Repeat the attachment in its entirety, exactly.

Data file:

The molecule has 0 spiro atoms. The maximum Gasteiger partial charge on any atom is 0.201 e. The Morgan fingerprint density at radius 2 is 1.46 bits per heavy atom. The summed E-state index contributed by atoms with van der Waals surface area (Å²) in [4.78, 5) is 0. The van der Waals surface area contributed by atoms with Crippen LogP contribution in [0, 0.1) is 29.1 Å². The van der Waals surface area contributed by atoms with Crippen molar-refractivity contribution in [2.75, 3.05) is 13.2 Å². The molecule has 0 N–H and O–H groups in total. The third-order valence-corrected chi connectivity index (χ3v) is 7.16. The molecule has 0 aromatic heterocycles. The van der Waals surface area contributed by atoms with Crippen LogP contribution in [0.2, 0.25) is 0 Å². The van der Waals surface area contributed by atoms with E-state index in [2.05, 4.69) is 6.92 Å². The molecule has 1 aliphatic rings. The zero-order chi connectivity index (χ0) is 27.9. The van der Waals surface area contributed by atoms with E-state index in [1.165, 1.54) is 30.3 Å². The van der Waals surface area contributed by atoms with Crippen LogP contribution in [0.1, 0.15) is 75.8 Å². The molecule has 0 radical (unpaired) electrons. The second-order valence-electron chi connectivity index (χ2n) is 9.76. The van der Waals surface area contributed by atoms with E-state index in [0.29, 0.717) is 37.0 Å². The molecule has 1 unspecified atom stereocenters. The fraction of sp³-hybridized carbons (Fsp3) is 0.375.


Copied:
The molecule has 0 spiro atoms. The maximum Gasteiger partial charge on any atom is 0.201 e. The Morgan fingerprint density at radius 2 is 1.46 bits per heavy atom. The summed E-state index contributed by atoms with van der Waals surface area (Å²) in [4.78, 5) is 0. The van der Waals surface area contributed by atoms with Crippen LogP contribution in [0, 0.1) is 29.1 Å². The van der Waals surface area contributed by atoms with Crippen molar-refractivity contribution in [2.75, 3.05) is 13.2 Å². The molecule has 0 N–H and O–H groups in total. The third-order valence-corrected chi connectivity index (χ3v) is 7.16. The molecule has 0 aromatic heterocycles. The van der Waals surface area contributed by atoms with Crippen LogP contribution in [0.2, 0.25) is 0 Å². The van der Waals surface area contributed by atoms with E-state index in [2.05, 4.69) is 6.92 Å². The molecule has 1 aliphatic rings. The zero-order chi connectivity index (χ0) is 27.9. The van der Waals surface area contributed by atoms with E-state index in [1.165, 1.54) is 30.3 Å². The van der Waals surface area contributed by atoms with Crippen LogP contribution in [0.1, 0.15) is 75.8 Å². The molecule has 0 radical (unpaired) electrons. The second-order valence-electron chi connectivity index (χ2n) is 9.76. The van der Waals surface area contributed by atoms with E-state index in [0.29, 0.717) is 37.0 Å². The molecule has 1 unspecified atom stereocenters. The fraction of sp³-hybridized carbons (Fsp3) is 0.375.